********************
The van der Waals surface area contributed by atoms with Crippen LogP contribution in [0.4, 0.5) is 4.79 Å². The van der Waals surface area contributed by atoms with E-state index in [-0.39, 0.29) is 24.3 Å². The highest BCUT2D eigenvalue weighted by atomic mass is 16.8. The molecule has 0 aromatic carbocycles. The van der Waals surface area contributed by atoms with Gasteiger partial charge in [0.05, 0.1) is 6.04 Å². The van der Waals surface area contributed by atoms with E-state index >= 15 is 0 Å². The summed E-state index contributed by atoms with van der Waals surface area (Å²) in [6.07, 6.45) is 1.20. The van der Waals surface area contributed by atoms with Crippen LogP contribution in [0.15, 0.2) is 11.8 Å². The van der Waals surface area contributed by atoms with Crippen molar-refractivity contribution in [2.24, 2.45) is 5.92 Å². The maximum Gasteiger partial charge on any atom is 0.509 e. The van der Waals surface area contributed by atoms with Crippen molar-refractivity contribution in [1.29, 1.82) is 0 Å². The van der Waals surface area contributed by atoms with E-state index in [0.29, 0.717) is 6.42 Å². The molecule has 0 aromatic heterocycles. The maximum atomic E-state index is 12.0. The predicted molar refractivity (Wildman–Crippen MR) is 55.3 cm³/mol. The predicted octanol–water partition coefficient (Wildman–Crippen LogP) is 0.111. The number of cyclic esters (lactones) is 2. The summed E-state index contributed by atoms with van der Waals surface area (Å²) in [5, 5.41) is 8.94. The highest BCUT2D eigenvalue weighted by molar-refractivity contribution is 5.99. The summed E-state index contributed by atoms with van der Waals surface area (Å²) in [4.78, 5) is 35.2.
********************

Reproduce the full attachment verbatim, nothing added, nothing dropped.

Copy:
The van der Waals surface area contributed by atoms with Crippen LogP contribution in [0.4, 0.5) is 4.79 Å². The van der Waals surface area contributed by atoms with E-state index in [-0.39, 0.29) is 24.3 Å². The highest BCUT2D eigenvalue weighted by atomic mass is 16.8. The molecule has 0 aromatic carbocycles. The van der Waals surface area contributed by atoms with Gasteiger partial charge in [0.05, 0.1) is 6.04 Å². The van der Waals surface area contributed by atoms with E-state index >= 15 is 0 Å². The summed E-state index contributed by atoms with van der Waals surface area (Å²) in [6.07, 6.45) is 1.20. The van der Waals surface area contributed by atoms with Crippen LogP contribution in [0.15, 0.2) is 11.8 Å². The van der Waals surface area contributed by atoms with Crippen molar-refractivity contribution in [2.24, 2.45) is 5.92 Å². The maximum Gasteiger partial charge on any atom is 0.509 e. The van der Waals surface area contributed by atoms with Crippen molar-refractivity contribution in [1.29, 1.82) is 0 Å². The van der Waals surface area contributed by atoms with E-state index in [0.29, 0.717) is 6.42 Å². The molecule has 0 aromatic heterocycles. The maximum atomic E-state index is 12.0. The predicted molar refractivity (Wildman–Crippen MR) is 55.3 cm³/mol. The predicted octanol–water partition coefficient (Wildman–Crippen LogP) is 0.111. The number of cyclic esters (lactones) is 2. The summed E-state index contributed by atoms with van der Waals surface area (Å²) in [5, 5.41) is 8.94. The highest BCUT2D eigenvalue weighted by molar-refractivity contribution is 5.99. The summed E-state index contributed by atoms with van der Waals surface area (Å²) in [4.78, 5) is 35.2.